The Abortion That Almost Was (and Why I’m Still Here Today)
As a woman, I find the supposed “war on women” to be a demeaning, demoralizing, apocryphal and mendacious strategy that is a complete distraction from the menacing issues facing our nation today.
Both the “war on women” and Obamacare are very personal issues for me. I’m certainly not going to insinuate that women shouldn’t have careers, opportunities or get paid equally for doing the same jobs as men, however I do think all the so-called “women’s rights” are ultimately hurting us more than helping.
Ann Coulter said, “If we took away women’s right to vote, we would never have to worry about another democrat president.”
While I don’t take Coulter’s statement literally–I would never suggest that women shouldn’t vote, have careers or own property–I do share her sentiment with a slightly different take. I think what she is hinting at is the fact that liberals make decisions primarily based on emotions while conservatives tend to weigh facts and be more analytical in their decision making process.
Since the majority of women let emotions guide their choices, they are more likely to be liberal democrats, hence why the liberal media has targeted this “war on women” as part of their astucious campaign. It wouldn’t work on perspicacious individuals who the media would consider “heartless”.
My suggestion would be to give a personality-profiling test to all potential voters, both male and female, and only let the reason-based decision-makers vote!
Yeah, ok…so that type of profiling is probably not going to go over too well. But at least no one would be accused of discriminating against either sex!
Recently I had lunch with a friend of mine. I’ve been busy prepping for the film I’m producing so I hadn’t spoken to her in a while and was looking forward to catching up–but then she immediately started in on me about Romney.
“Why won’t he just drop this abortion issue?” she asked me. “I mean really! Women would vote for him if he would just be pro-choice!”
I was surprised to find myself so incensed by her statements. While I would never vote for a president based on a single issue and always thought myself to be sympathetic to the pro-choice stance, I was viscerally upset by her comments! I understand it’s all about politics and winning votes, but since when did it become admirable for a candidate to compromise their beliefs and values just to cater to some projected whim of the media? I say this because I think that it’s highly unlikely that Roe vs. Wade is in any danger of being overturned. Moreover it shouldn’t be the only or primary grounds to elect a president because we, as voters, have many other issues to consider!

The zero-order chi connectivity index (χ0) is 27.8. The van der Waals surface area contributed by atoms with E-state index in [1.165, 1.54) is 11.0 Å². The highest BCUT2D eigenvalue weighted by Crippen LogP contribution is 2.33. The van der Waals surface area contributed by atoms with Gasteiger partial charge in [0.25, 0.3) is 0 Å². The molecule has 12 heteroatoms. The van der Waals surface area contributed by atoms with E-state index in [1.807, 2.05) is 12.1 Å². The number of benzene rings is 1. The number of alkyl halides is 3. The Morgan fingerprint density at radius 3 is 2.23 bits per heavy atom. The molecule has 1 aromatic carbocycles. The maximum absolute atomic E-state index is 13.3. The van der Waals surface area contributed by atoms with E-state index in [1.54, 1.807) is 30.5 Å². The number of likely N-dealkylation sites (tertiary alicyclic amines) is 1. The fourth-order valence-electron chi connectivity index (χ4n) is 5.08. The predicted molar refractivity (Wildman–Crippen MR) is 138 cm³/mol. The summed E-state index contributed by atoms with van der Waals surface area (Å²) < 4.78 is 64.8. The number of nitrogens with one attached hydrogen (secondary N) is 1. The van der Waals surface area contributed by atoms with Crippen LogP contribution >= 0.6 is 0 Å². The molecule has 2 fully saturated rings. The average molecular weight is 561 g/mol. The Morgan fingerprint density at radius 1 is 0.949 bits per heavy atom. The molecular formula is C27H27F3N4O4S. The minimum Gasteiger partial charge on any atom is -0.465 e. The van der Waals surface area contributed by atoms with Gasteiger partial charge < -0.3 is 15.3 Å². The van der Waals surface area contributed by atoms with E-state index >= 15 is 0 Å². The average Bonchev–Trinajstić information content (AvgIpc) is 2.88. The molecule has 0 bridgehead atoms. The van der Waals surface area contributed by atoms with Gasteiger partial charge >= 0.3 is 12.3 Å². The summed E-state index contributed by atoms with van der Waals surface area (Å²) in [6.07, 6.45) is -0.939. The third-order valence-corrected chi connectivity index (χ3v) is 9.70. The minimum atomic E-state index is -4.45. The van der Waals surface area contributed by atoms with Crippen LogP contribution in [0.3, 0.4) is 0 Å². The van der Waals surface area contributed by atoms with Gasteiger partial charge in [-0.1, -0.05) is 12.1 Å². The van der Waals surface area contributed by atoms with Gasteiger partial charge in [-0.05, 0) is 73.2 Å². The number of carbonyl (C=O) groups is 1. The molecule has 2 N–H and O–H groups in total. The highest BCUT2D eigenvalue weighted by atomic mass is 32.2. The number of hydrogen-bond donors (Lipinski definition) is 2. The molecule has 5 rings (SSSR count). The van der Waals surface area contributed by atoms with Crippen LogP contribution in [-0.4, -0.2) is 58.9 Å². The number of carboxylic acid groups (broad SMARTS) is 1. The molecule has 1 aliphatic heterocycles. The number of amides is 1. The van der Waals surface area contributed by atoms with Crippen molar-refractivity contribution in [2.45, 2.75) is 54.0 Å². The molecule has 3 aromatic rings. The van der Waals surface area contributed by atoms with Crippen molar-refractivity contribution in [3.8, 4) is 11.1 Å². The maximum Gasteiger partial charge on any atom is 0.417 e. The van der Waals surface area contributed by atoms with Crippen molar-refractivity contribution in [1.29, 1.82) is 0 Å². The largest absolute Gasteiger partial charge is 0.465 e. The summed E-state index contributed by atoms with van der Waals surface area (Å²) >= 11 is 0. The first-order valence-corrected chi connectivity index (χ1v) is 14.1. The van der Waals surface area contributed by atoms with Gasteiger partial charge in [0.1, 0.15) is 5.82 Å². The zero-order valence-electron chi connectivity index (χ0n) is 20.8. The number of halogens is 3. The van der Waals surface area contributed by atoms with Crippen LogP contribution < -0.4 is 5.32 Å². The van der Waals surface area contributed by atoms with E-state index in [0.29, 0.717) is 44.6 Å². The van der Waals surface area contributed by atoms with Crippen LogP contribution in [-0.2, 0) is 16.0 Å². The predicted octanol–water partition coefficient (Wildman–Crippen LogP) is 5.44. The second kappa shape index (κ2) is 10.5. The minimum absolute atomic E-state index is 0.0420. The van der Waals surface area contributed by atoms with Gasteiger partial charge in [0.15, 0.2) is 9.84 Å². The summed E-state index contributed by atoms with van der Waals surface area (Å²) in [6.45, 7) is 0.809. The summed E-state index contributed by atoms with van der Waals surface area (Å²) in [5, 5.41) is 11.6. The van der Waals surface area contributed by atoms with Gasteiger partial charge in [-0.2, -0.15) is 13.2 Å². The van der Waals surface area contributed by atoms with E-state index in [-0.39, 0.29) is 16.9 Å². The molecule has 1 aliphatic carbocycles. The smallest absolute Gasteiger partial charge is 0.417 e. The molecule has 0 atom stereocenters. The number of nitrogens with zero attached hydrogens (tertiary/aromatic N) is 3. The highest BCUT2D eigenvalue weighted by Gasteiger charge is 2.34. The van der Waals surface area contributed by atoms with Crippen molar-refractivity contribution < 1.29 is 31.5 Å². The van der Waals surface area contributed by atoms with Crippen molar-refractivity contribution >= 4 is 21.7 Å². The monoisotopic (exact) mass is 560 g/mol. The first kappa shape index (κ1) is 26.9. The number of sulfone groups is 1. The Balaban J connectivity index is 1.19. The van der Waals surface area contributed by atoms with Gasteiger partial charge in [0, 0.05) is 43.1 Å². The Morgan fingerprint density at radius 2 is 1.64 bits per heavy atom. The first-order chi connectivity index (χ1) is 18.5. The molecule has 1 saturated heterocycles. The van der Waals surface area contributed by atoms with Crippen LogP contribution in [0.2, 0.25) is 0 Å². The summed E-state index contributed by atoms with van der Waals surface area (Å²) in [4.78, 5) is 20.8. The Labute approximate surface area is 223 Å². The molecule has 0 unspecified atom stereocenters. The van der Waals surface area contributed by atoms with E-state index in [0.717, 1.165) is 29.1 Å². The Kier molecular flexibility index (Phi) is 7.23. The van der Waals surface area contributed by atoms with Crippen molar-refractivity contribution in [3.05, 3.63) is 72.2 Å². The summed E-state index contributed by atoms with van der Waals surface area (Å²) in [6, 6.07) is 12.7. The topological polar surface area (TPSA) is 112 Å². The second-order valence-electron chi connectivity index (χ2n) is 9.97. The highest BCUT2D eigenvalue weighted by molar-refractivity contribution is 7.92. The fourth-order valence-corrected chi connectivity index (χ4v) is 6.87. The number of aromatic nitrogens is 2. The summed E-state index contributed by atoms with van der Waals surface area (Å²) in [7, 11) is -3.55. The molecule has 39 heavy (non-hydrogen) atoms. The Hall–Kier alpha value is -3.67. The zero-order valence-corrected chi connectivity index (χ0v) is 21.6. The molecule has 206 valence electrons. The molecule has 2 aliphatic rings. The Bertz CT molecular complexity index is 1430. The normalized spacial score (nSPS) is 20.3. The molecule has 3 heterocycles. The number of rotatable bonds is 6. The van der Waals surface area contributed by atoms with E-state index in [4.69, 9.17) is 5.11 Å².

Regardless of where one stands on the issue of abortion, I can’t begin to comprehend how anyone could choose that single issue as a reason to vote for or against a president when we have an astronomical deficit, gas prices, and 23% unemployed or underemployed, to name just a few issues plaguing this country.
Then I started to think about my feelings on the issue of abortion.
It’s undoubtedly a complicated and sensitive issue that’s got many shades of grey for most people. I personally understand people wanting to argue the case for abortion in extreme circumstances such as rape or traumatic illness affecting the child because I was born with congenital rubella after my mother contracted the German measles during her first trimester of pregnancy with me.
Fortunately for me, when she went to the doctor to have the titer tested he read it as 112; he was dyslexic and the titer was really 121. Had the doctor not been dyslexic and given an accurate reading, my mother would have had an abortion.
On a personal level, I can completely understand why she would want to, knowing that the prognosis for most rubella babies is dismal. Reflecting on the possibility of my mother aborting me, having known that I could be sick, prompted me to examine the value of life and to question the role of our choices. I am grateful to be alive and feel blessed that this doctor made a mistake allowing me to live to become “the abortion that almost was”.
And yet–I would never judge another woman’s decision. I wholeheartedly believe that as humans we always choose the best options in that moment with the knowledge and tools we have in a given situation. If you are old enough to take the responsibility of having sex you should also be old enough to be held accountable for your actions. Furthermore when things are not handed to you (i.e. tax payers paying for your abortion) forcing you to think twice about your decision, people are inclined to make wiser, less impulsive choices.
Ultimately none of us know what the future holds and therefore it’s hard to say if we should be given that power to choose one’s fate; but I certainly don’t believe other people should pay for it anymore than they should pay for your birth control pills! What happened to accountability and people taking responsibility for the consequences of their actions?
I was born with several medical complications so ObamaCare is another deeply personal issue for me. My life would have certainly been different–and I’m not sure I would even be here–had I not come from a family that could afford to pay out-of-pocket specialists for my medical needs. Even with much medical attention and surgeries my future looked bleak and precarious to most; but I lived in a free country where my determined caretakers could fight to seek the best care available!
American doctors are some of the best in the world because there is tremendous competition and freedom. Mandates level the playing field, which deter the brightest and most competent individuals from pursuing one of the most difficult and necessary careers. We need to incentivize talented people to enter the vocation that changes and saves lives, not impose more restrictions upon either the patient or the doctor!